Neil Gaiman
Neil Gaiman will host a table at a Pen award ceremony in New York in which Charlie Hebdo will be honoured. Getty Images

Writers Neil Gaiman, Art Bechdel and Art Spiegelman have stepped in to host tables at the Pen awards gala in New York, after a group of writers pulled out over plans to honour Parisian magazine Charlie Hebdo.

Last week, writers Peter Carey, Michael Ondaatje, Francine Prose, Teju Cole, Rachel Kushner and Taiye Selasi said they would boycott tonight's event, over the decision to honour the Paris magazine with the Freedom of Expression Courage Award.

In January, the magazine was attacked by Islamist gunmen for publishing cartoons of the Prophet Mohammed.

In a letter published on Glen Greenwald's The Intercept website, they added their signatures to a letter protesting that by honouring Hebdo the magazine is "valorising selectively offensive material: material that intensifies the anti-Islamic, anti-Maghreb, anti-Arab sentiments already prevalent in the western world".

Award-winning fantasy novelist Gaiman, cartoonist Bechdel, Maus creator Spiegelman, Reading Lolita in Tehran author Azar Nafisi and American author and journalist George Packer will host the awards, where Charlie Hebdo writer Jean-Baptiste Thoret will be presented an award in honour of the magazine, where 12 members of staff were killed in the attack by brothers Cherif and Said Kouachi.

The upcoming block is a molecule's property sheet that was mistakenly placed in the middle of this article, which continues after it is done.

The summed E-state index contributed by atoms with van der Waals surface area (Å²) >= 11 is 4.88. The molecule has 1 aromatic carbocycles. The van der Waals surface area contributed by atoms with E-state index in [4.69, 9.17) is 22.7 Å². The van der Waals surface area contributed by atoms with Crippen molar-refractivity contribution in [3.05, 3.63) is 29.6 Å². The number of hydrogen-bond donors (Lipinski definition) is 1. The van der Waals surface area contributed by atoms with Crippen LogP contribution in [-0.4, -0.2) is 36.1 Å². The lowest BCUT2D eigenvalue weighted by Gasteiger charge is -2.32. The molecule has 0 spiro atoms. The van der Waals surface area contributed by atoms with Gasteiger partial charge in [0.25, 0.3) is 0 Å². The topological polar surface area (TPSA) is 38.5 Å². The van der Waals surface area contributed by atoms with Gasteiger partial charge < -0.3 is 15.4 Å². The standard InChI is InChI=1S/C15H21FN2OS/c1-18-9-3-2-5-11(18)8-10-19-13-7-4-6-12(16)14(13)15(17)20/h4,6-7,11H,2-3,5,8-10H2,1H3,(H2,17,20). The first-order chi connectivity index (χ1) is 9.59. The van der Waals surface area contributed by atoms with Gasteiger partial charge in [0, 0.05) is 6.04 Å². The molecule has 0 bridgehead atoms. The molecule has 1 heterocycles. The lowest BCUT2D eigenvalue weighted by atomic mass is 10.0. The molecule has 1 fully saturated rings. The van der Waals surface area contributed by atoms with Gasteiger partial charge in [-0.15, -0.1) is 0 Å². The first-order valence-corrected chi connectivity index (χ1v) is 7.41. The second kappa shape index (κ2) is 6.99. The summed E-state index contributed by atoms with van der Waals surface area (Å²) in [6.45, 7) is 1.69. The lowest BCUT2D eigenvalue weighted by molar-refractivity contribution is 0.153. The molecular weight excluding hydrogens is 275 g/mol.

In an email to AP, Gaiman explained his decision.

"I was honoured to be invited to host a table. The Charlie Hebdo cartoonists are getting an award for courage: They continued putting out their magazine after the offices were firebombed, and the survivors have continued following the murders."

The boycott provoked fierce debate on the merits of the magazine, with critics alleging it encourages discrimination against France's Muslim minority, and defenders arguing that publications should be free to target religion.

"With this boycott the Charlie Hebdo debate has come to embody all the limitations, and now the futility, of the freedom of expression argument vis-à-vis Muslims in particular and minorities in general," commentator Nesrine Malik wrote in The Guardian.

"We are trapped between people who see a knowing establishment prejudice against Muslims (and other ethnic or racial minorities) everywhere, and those who refuse to believe it exists," she wrote.

In the New Yorker, critic Adam Gopnik defended the magazine.

"In France, it's well understood that Charlie Hebdo was and is aggressively blasphemous and anti-religious," he said. But "if you make a minimal effort to understand Charlie Hebdo in its proper context, you cannot conclude they are racist in any meaning of the term."

Pen has announced that there will be heightened security at tonight's event. On Sunday, two gunmen were shot dead in an attack on a competition for cartoons of the Prophet Mohammed in Texas.